Romanization: Ne vazhno, kak medlenno ty prodvigayesh’sya, glavnoye, chto ty ne ostanavlivayesh’sya
Meaning: “It doesn’t matter how slowly you go as long as you don’t stop.”

This is a very old quote from Chinese philosopher Confucius. With these words, he meant that if you don’t give up, then you’ll reach your goal sooner or later. It may take a long time, but it will happen one day.

2. 100% непредпринятых попыток заканчиваются неудачей

Romanization: Sto protsentov nepredprinyatykh popytok zakanchivayutsya neudachey
Meaning: “You miss 100% of the shots you don’t take.”

This inspirational thought was expressed by the Canadian ice hockey player Wayne Gretzky. It motivates us to have no fear in trying, since it’s impossible to succeed in something if we don’t even attempt to do so.

A Hockey Player Sitting on Ice

Wayne Gretzky is considered the greatest hockey player of all time. This man can tell us much about success!

Quotes About Life

Are you feeling stuck in life or unsatisfied with how things are going? Here are two insightful Russian quotes on life from a couple of massively popular figures.

3. Жизнь – это то, что случается с нами, пока мы строим планы на будущее

Romanization: Zhizn’ – eto to, chto sluchayetsya s nami, poka my stroim plany na budushcheye
Meaning: “Life is what happens to us while we’re busy making other plans.”

The author of this quote is John Lennon from The Beatles. His words perfectly ascertain the fact that people can become so concerned about their future that they totally forget about their present.

4. Если хочешь изменить мир, начни с себя!

Romanization: Esli khochesh’ izmenit’ mir, nachni s sebya!
Meaning: “If you want to change the world, start with yourself.”

This is one of the most famous quotes from Mahatma Gandhi. By saying it, he meant that everyone should start with his or her own personal development. If everybody did this, many of the world’s problems would disappear and no longer affect us.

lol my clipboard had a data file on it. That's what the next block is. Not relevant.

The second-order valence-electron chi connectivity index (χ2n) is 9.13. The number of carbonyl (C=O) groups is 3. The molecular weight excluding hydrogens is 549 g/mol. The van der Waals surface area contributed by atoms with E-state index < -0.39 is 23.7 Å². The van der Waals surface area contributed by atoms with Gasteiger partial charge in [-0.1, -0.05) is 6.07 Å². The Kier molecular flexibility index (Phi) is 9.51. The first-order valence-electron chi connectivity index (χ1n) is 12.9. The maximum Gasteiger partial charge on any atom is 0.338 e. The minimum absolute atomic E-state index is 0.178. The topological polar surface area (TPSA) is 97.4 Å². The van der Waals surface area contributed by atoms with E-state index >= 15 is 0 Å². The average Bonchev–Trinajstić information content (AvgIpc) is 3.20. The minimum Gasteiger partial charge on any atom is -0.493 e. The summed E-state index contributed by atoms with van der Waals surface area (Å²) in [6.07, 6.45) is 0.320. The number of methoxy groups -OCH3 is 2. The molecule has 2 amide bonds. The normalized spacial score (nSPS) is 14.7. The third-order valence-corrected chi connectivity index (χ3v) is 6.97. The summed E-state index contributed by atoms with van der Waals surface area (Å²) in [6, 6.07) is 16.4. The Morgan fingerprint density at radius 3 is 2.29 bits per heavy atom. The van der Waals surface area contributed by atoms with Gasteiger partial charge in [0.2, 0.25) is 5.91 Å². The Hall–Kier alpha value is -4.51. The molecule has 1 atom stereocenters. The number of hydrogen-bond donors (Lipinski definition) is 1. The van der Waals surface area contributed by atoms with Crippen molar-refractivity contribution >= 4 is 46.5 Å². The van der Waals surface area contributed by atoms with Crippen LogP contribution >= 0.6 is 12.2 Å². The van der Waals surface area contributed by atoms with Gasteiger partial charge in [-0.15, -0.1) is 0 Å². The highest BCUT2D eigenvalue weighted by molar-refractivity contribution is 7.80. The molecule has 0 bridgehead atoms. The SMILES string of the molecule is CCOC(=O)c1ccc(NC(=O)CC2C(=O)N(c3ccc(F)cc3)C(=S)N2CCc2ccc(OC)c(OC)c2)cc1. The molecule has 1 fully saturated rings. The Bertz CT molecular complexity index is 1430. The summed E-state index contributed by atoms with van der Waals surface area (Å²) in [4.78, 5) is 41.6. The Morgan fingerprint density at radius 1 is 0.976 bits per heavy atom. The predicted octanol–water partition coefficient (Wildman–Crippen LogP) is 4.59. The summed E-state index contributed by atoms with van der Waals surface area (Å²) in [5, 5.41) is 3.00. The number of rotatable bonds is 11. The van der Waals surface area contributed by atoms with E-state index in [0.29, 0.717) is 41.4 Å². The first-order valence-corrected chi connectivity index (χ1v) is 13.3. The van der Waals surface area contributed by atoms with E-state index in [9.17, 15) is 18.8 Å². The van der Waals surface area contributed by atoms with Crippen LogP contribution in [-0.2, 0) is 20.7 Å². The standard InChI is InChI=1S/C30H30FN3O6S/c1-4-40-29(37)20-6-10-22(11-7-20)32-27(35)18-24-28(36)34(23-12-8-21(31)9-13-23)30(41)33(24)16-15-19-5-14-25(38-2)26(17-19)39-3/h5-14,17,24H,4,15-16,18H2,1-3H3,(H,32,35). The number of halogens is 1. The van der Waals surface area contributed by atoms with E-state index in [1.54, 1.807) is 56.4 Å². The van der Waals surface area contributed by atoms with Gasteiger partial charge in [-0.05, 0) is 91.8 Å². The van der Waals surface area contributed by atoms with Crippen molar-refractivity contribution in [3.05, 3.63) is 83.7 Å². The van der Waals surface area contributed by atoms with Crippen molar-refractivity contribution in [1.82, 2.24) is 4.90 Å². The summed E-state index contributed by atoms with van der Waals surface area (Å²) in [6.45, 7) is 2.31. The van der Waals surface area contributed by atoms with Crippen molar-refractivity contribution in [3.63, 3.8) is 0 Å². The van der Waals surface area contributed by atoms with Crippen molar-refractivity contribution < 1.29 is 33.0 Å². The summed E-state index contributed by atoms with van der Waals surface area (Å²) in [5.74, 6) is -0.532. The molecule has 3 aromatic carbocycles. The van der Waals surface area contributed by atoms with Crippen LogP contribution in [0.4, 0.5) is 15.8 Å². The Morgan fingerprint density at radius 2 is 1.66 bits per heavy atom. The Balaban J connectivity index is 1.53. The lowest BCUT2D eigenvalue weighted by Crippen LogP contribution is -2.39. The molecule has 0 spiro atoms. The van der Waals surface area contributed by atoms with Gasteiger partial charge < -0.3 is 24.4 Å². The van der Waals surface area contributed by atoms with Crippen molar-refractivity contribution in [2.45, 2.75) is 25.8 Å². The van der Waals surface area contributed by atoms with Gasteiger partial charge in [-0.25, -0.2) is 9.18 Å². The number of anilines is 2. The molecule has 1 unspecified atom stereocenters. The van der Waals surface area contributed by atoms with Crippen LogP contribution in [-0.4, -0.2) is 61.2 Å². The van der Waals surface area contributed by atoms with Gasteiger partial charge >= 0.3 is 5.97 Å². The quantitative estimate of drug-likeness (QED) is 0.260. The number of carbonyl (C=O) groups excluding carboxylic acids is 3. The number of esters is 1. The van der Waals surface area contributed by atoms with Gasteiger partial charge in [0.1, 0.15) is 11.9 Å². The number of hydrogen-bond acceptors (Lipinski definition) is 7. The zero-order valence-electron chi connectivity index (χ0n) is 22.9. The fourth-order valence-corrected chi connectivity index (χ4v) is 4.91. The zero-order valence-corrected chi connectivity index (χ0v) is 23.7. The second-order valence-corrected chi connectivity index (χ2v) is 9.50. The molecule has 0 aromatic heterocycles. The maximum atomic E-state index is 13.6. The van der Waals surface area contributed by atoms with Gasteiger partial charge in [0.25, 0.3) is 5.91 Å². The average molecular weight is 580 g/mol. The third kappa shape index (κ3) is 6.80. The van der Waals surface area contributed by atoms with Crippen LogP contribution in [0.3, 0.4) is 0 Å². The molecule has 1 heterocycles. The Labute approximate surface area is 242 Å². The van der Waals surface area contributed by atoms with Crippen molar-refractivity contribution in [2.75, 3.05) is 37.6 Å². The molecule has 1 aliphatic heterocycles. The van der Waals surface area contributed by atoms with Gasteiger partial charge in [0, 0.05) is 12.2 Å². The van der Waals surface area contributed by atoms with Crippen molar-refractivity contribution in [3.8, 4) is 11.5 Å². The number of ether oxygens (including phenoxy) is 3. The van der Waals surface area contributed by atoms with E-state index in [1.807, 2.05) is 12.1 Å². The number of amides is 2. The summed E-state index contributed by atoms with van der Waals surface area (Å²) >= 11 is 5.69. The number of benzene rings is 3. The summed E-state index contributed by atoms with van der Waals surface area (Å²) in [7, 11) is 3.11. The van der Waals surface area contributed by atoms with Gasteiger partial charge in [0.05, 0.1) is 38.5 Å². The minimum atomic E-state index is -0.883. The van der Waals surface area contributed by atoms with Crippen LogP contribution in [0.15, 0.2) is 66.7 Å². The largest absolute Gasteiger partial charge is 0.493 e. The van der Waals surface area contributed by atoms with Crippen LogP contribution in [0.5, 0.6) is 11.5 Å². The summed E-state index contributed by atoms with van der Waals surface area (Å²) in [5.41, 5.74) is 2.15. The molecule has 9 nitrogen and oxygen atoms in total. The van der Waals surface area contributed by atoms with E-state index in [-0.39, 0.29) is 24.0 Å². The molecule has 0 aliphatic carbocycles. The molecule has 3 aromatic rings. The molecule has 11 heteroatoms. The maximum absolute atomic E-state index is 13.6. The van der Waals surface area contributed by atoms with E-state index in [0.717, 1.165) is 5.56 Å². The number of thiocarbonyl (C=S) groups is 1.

Quotes About Time

Managing one’s time is one of the most crucial aspects of living a satisfactory life. Read these Russian language quotes on time to view this concept from a Russian angle. You may be surprised how familiar they are to you!

5. Делу – время, потехе – час

Romanization: Delu – vremya, potekhe – chas
Meaning: “Time for business, an hour for fun.”

This Russian quote belongs to the Tsar Alexis of Russia. He wrote it in his falcon hunting manual in the seventeenth century. The main idea is that it’s important to both work and rest. After spending some time as one of the most famous Russian quotes, it finally became a proverb.

6. Счастливые часов не наблюдают

Romanization: Schastlivyye chasov ne nablyudayut
Meaning: “Time flies when you’re having fun.” This phrase is from Alexander Griboyedov’s book Woe from Wit. It expresses the fact that when you’re enjoying something, the time seems to pass unnoticeably.

A Man Reading a Book

Woe from Wit is a must-read for anyone who wants to learn about Russian culture.

Quotes About Love

Are you madly in love with someone? Or maybe you’re a hopeless romantic? Either way, we think you’ll enjoy these Russian quotes about love!

7. Любовь – апофеоз жизни

Romanization: Lyubov’ – apofeoz zhizni
Meaning: “Love is the apotheosis of life.”

This Russian love quote came to us from Aleksandr Herzen, a writer and thinker known as the “father of Russian socialism.” Herzen thought that love is the main thing in life, filling it with sense and joy.

The word “apotheosis” has two meanings. On the one hand, it’s “the highest point in the development,” and on the other hand, it’s “the elevation to divine status.” Both of these meanings are applicable in the context of this Russian love quote.

8. Люди должны влюбляться с закрытыми глазами

Romanization: Lyudi dolzhny vlyublyat’sya s zakrytymi glazami
Meaning: “People should fall in love with their eyes closed.”

This beautiful quote by Andy Warhol, known as “the king of pop art,” persuades us to pay more attention to the human soul and heart rather than the outward appearance. Warhol’s statement has become a really well-known Russian love quote.

Quotes About Family

Family is perhaps the most important social construct, no matter where you are in the world. Here are a couple of Russian quotes on family that express the intricacies of familial relationships.

9. Семья – это один из шедевров природы

Romanization: Sem’ya – eto odin iz shedevrov prirody
Meaning: “Family is one of nature’s masterpieces.”

The author of this quote is the American philosopher and essayist George Santayana. Santayana regarded family as one of the things created by nature, just as things like trees and lakes were. For him, family was an outstanding phenomenon. This wonderful quote reminds us that we should cherish our families.

10. Все счастливые семьи похожи; каждая несчастливая семья несчастлива по-своему

Romanization: Vse schastlivyye sem’i pokhozhi; kazhdaya neschastlivaya sem’ya neschastliva po-svoyemu
Meaning: “All happy families are alike; each unhappy family is unhappy in its own way.”